After those primary colours, here are some of the other tools of the trade:
Someone says “I’ll see you there” or a man packs a suitcase) – clocks and deadlines – “In a year I’ll be dead”
True or false hints about future events
A statement of intent: “I bet I will…” a dialogue hook to set up whether the intent will be fulfilled.
Leading the audience to expect something to happen next.
A dramatic pause in speech or in a scene.
Scenes that give the audience a chance to take in what just happened – to lend emphasis – to make sure action doesn’t follow action – these scenes have little dialogue or action.
Plant and Payoff
A gun shown in the first act better go off in the third act. A phrase or action takes on a new meaning (we know secrets and are rewarded for paying attention). We feel the story is a unified, singular piece. Keep plants and payoff as far apart as possible.
Making sure the audience has the information they need. Exposition as ammunition – in arguments and speeches (In Act One of Toy Story: The toys are frightened – Woody re-assures them by telling them [and us] what they need to know). As long as there is a subtext to the argument we get the information without slowing down the drama. We notice the subtext and realise we know the information when we need to know it – later in the story (His brother can help – he knows sailor knots).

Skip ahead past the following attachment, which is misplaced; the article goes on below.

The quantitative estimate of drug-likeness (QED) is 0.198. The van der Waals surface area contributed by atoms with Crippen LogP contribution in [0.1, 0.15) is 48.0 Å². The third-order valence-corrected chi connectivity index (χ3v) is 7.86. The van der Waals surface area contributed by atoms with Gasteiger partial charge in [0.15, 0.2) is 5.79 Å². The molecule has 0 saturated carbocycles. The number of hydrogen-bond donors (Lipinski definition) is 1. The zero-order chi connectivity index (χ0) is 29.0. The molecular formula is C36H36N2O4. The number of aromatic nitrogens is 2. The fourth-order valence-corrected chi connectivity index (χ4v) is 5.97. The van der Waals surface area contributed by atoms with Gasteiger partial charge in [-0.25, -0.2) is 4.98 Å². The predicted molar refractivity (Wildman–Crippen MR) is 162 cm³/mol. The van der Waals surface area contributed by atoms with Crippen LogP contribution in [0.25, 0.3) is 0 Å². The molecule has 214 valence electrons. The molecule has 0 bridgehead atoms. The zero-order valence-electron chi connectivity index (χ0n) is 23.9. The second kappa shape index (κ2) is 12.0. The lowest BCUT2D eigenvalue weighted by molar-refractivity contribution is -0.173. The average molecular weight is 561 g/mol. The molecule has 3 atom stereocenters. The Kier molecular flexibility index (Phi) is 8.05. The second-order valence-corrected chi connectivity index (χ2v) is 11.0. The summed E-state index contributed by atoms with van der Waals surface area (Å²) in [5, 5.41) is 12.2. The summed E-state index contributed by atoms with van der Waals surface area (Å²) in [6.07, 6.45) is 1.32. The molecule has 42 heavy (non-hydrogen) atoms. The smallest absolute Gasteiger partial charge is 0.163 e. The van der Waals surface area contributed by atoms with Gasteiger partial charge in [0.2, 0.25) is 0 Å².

To review where we are now – as part of figuring out what to do next – for people who have got lost in the plot. Characters coming up with plans based on what happened so far. A little information can be added too – in courtroom scenes (such as Vertigo)
Characters should never directly express what they mean – they go around the subject of what they really want. Start with people pretending to be the opposite of the way they feel. Visual indirection: imply events and actions (off screen deaths).
True: the revelation between what the audience expects and what happens – we get an emotional response to the event. Cheap: Smash cut away from what you expect to see to see – in a dark corridor at night our hero’s shoulder is grabbed… by a friend.
Patterns and threads appearing through the film – the same phrase again and again (Doc. Brown saying “Great Scott”), the same symbol, a recognised series (the Seven Sins), similar elements (water/eyes/glass in Chinatown). Motifs come in two forms: visual and dialogue (including patter between characters and running gags). Themes can be highlighted with contrasting images (nature vs science) – visual metaphors. Only use motifs to enhance stories – they aren’t the story. Drop a scene if it is there to introduce a motif or trope – add motifs or tropes to scenes that already have functions in your story.